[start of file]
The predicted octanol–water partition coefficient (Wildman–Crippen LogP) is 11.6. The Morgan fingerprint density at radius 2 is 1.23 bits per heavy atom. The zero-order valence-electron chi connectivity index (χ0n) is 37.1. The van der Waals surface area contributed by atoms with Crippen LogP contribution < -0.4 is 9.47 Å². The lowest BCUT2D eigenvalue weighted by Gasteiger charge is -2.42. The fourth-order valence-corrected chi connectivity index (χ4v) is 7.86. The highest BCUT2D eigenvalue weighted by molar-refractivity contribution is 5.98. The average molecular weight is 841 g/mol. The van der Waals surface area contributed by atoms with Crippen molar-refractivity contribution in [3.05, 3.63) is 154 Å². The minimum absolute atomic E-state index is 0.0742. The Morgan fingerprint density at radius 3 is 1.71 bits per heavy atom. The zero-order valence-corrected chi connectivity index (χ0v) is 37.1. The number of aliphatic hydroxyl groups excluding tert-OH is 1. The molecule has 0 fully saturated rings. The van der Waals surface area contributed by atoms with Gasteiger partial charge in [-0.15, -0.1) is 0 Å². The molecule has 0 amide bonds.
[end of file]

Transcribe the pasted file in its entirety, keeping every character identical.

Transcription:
The predicted octanol–water partition coefficient (Wildman–Crippen LogP) is 11.6. The Morgan fingerprint density at radius 2 is 1.23 bits per heavy atom. The zero-order valence-electron chi connectivity index (χ0n) is 37.1. The van der Waals surface area contributed by atoms with Crippen LogP contribution < -0.4 is 9.47 Å². The lowest BCUT2D eigenvalue weighted by Gasteiger charge is -2.42. The fourth-order valence-corrected chi connectivity index (χ4v) is 7.86. The highest BCUT2D eigenvalue weighted by molar-refractivity contribution is 5.98. The average molecular weight is 841 g/mol. The van der Waals surface area contributed by atoms with Crippen molar-refractivity contribution in [3.05, 3.63) is 154 Å². The minimum absolute atomic E-state index is 0.0742. The Morgan fingerprint density at radius 3 is 1.71 bits per heavy atom. The zero-order valence-corrected chi connectivity index (χ0v) is 37.1. The number of aliphatic hydroxyl groups excluding tert-OH is 1. The molecule has 0 fully saturated rings. The van der Waals surface area contributed by atoms with Gasteiger partial charge in [-0.15, -0.1) is 0 Å². The molecule has 0 amide bonds.